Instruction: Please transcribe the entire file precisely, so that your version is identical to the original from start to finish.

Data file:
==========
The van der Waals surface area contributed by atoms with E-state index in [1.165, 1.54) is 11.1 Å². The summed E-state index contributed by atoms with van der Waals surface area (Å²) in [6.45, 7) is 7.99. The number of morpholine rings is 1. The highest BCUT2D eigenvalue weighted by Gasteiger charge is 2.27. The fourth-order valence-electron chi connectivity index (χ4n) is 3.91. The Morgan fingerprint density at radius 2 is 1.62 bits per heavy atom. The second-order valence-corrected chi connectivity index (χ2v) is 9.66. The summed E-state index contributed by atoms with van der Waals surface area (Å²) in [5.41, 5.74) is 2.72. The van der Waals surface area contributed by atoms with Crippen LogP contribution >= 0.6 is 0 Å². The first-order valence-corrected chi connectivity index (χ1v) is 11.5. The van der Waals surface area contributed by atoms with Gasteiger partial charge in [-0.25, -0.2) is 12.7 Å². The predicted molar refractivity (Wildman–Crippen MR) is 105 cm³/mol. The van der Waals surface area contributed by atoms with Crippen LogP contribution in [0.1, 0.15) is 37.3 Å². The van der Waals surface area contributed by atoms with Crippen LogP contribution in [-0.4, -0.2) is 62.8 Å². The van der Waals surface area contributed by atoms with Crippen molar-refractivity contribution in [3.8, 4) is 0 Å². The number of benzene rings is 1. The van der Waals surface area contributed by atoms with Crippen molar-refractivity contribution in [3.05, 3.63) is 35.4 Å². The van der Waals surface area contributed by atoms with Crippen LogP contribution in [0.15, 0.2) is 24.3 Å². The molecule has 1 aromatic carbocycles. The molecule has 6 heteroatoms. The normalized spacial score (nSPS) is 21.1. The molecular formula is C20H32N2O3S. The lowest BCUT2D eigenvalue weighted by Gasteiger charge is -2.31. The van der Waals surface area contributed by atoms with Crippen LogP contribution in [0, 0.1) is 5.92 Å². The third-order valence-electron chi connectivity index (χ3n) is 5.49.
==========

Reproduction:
The van der Waals surface area contributed by atoms with E-state index in [1.165, 1.54) is 11.1 Å². The summed E-state index contributed by atoms with van der Waals surface area (Å²) in [6.45, 7) is 7.99. The number of morpholine rings is 1. The highest BCUT2D eigenvalue weighted by Gasteiger charge is 2.27. The fourth-order valence-electron chi connectivity index (χ4n) is 3.91. The Morgan fingerprint density at radius 2 is 1.62 bits per heavy atom. The second-order valence-corrected chi connectivity index (χ2v) is 9.66. The summed E-state index contributed by atoms with van der Waals surface area (Å²) in [5.41, 5.74) is 2.72. The van der Waals surface area contributed by atoms with Crippen LogP contribution >= 0.6 is 0 Å². The first-order valence-corrected chi connectivity index (χ1v) is 11.5. The van der Waals surface area contributed by atoms with Gasteiger partial charge in [-0.25, -0.2) is 12.7 Å². The predicted molar refractivity (Wildman–Crippen MR) is 105 cm³/mol. The van der Waals surface area contributed by atoms with Crippen LogP contribution in [0.1, 0.15) is 37.3 Å². The van der Waals surface area contributed by atoms with Crippen LogP contribution in [-0.4, -0.2) is 62.8 Å². The van der Waals surface area contributed by atoms with Crippen molar-refractivity contribution in [3.8, 4) is 0 Å². The number of benzene rings is 1. The van der Waals surface area contributed by atoms with Crippen molar-refractivity contribution in [3.05, 3.63) is 35.4 Å². The van der Waals surface area contributed by atoms with Crippen LogP contribution in [0.15, 0.2) is 24.3 Å². The molecule has 1 aromatic carbocycles. The molecule has 6 heteroatoms. The normalized spacial score (nSPS) is 21.1. The molecular formula is C20H32N2O3S. The lowest BCUT2D eigenvalue weighted by Gasteiger charge is -2.31. The van der Waals surface area contributed by atoms with Crippen LogP contribution in [0, 0.1) is 5.92 Å². The third-order valence-electron chi connectivity index (χ3n) is 5.49.